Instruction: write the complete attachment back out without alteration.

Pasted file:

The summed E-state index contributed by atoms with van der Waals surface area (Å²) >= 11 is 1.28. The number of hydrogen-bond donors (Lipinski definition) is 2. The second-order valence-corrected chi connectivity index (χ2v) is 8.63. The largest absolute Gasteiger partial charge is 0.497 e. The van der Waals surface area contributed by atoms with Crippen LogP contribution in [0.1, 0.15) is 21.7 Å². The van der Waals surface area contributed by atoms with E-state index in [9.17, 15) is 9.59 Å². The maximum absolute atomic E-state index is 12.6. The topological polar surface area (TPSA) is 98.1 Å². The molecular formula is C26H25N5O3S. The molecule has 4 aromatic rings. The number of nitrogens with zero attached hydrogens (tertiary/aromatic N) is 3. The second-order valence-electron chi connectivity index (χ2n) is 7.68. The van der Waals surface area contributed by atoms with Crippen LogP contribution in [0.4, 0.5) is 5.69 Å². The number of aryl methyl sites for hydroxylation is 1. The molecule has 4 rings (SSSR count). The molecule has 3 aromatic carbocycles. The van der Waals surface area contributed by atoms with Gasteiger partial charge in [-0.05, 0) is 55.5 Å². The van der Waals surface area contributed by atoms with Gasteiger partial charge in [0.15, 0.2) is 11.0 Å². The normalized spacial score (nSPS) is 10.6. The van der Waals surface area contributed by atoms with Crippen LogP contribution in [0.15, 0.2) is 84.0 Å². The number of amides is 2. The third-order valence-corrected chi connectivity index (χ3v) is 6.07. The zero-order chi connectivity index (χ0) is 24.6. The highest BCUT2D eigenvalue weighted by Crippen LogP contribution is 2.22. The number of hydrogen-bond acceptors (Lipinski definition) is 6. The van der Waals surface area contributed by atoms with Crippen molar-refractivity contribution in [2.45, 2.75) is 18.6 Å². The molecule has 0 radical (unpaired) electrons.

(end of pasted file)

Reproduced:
The summed E-state index contributed by atoms with van der Waals surface area (Å²) >= 11 is 1.28. The number of hydrogen-bond donors (Lipinski definition) is 2. The second-order valence-corrected chi connectivity index (χ2v) is 8.63. The largest absolute Gasteiger partial charge is 0.497 e. The van der Waals surface area contributed by atoms with Crippen LogP contribution in [0.1, 0.15) is 21.7 Å². The van der Waals surface area contributed by atoms with E-state index in [9.17, 15) is 9.59 Å². The maximum absolute atomic E-state index is 12.6. The topological polar surface area (TPSA) is 98.1 Å². The molecular formula is C26H25N5O3S. The molecule has 4 aromatic rings. The number of nitrogens with zero attached hydrogens (tertiary/aromatic N) is 3. The second-order valence-electron chi connectivity index (χ2n) is 7.68. The van der Waals surface area contributed by atoms with Crippen LogP contribution in [0.4, 0.5) is 5.69 Å². The number of aryl methyl sites for hydroxylation is 1. The molecule has 4 rings (SSSR count). The molecule has 3 aromatic carbocycles. The van der Waals surface area contributed by atoms with Gasteiger partial charge in [-0.05, 0) is 55.5 Å². The van der Waals surface area contributed by atoms with Gasteiger partial charge in [0.15, 0.2) is 11.0 Å². The normalized spacial score (nSPS) is 10.6. The van der Waals surface area contributed by atoms with Crippen LogP contribution in [0.15, 0.2) is 84.0 Å². The number of amides is 2. The third-order valence-corrected chi connectivity index (χ3v) is 6.07. The zero-order chi connectivity index (χ0) is 24.6. The highest BCUT2D eigenvalue weighted by Crippen LogP contribution is 2.22. The number of hydrogen-bond acceptors (Lipinski definition) is 6. The van der Waals surface area contributed by atoms with Crippen molar-refractivity contribution in [2.45, 2.75) is 18.6 Å². The molecule has 0 radical (unpaired) electrons.